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Say What? Obama on Sandy: 'We Can't Attribute Any Particular Weather Event to Climate Change


"...for us to take on climate change in a serious way would involve making some tough political choices."

U.S. President Barack Obama holds a news conference in the East Room of the White House. (Photo: Chip Somodevilla/Getty Images)

In his first post-election news conference, President Barack Obama took the opportunity to address a variety of timely issues, including that of Hurricane Sandy and climate change.

A reporter asked Obama -- given his presidential endorsement from New York City Mayor Michael Bloomberg for his stance on climate change and the connections that were made between Sandy and global warming -- what his plans were regarding climate change in his next term.

Obama in his first words said, "we can't attribute any particular weather event to climate change."

Most scientists would be on board with Obama's statement as well, but in the days that followed Hurricane Sandy many were saying that although warmer weather might not have caused the storm, it could have fueled its intensity. Although, with hurricanes specifically, scientists are still unsure about how a warming climate impacts frequency and storm intensity. NPR's Adam Frank also wrote that more scientists are looking into the role man-made climate change could play in individual weather events as well.

Even with his comment regarding the weather, though, Obama said he is a "firm believer" in anthropogenic climate change.

"What we do know is the temperature around the globe is increasing faster than was predicted even 10 years ago. We do know that the Artic icecap is melting faster than was predicted even five years ago. We do know that ... there have been an extraordinary large number of severe weather events here in North America but also around the globe," he said.

For this reason, Obama goes on to say, he thinks there is an obligation to mitigate the effects of climate change for future generations. He details how his current administration has already made strides in that -- doubling fuel-efficiency standards, increasing clean energy production and investing in technologies -- and what he's going to do next, starting with a conversation.

Obama said that the issue of man-made global warming is not only a partisan one but regional as well.

"I don't know what either Democrats or Republicans are prepared to do at this point," he said.

"There's no doubt that for us to take on climate change in a serious way would involve making some tough political choices. Understandably, I think the American people right now have been so focused and will continue to be focused on our economy and jobs and growth that if the message is somehow 'we're going to ignore jobs and growth simply to address climate change,' I don't think anybody is going to go for that. I won't go for that."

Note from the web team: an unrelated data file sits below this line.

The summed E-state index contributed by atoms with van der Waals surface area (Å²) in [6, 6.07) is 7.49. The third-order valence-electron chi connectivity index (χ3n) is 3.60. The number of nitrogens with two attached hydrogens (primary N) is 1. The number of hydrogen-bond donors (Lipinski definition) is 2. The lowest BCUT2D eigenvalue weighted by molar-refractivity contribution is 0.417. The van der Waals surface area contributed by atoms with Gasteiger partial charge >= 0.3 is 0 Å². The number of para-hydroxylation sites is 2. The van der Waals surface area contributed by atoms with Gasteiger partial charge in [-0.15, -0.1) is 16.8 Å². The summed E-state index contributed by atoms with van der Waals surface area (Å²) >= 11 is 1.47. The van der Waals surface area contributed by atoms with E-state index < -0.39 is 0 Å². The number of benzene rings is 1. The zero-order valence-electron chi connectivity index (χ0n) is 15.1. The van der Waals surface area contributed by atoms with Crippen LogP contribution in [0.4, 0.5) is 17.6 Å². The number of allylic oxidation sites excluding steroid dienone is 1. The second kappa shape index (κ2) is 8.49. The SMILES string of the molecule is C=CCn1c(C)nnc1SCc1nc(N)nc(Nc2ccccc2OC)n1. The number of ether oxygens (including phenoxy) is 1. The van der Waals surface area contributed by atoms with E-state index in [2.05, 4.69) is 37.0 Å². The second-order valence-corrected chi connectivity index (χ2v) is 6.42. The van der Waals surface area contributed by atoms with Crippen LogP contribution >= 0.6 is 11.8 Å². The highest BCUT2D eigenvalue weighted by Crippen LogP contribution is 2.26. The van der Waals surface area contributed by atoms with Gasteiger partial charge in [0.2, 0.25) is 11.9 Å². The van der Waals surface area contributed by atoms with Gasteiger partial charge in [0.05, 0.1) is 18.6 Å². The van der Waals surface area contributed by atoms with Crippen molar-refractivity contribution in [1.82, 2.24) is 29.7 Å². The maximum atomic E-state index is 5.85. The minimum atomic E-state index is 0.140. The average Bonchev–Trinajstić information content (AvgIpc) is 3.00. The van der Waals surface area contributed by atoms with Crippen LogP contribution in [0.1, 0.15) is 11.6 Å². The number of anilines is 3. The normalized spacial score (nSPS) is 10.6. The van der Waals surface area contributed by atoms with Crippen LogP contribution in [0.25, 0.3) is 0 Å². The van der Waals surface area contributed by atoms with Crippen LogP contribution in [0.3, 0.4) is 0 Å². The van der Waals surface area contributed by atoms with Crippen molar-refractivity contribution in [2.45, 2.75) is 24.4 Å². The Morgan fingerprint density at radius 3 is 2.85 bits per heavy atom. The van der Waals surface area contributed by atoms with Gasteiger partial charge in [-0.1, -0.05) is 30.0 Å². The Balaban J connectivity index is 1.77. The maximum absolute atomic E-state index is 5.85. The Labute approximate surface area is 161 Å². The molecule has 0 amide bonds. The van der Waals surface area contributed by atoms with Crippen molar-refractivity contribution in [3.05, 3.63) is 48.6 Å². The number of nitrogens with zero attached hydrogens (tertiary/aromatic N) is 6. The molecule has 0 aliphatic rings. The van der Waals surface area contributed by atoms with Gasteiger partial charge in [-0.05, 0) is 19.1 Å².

Obama called an agreement on this issue a hard one but important.

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While Obama prepares to have conversations with scientists, engineers and elected officials, as he said, some groups on both side of the political spectrum have recently met to discuss mitigation techniques, specifically a carbon tax.

On Tuesday, the right-leaning American Enterprise Institute held an all-day discussion of it. The more liberal Brookings Institution released a "modest carbon tax" proposal that would raise $150 billion a year, with $30 billion annually earmarked for clean energy investments.

A carbon tax makes people pay more for using fossil fuels like coal, oil, and gas that produce the greenhouse gas carbon dioxide.

The idea was considered controversial enough in 2009, when President Barack Obama tried to pass a bill on global warming, that he instead wentfor the more moderate approach of a cap and trade system for power plant emissions. This idea passed in the House, stalled in the Senate in 2010 and didn't go any further.

On the state level, California moved forward with its cap and trade system on Wednesday. California Air Resources Board says it began selling pollution "allowances" for the first time as planned, in a closed, online auction.

The auction occurred despite a last-minute lawsuit from the California Chamber of Commerce, which has argued the program should be invalidated as an illegal tax.

How many companies purchased credits and how much they went for will be made public next week.

The Associated Press contributed to this report.

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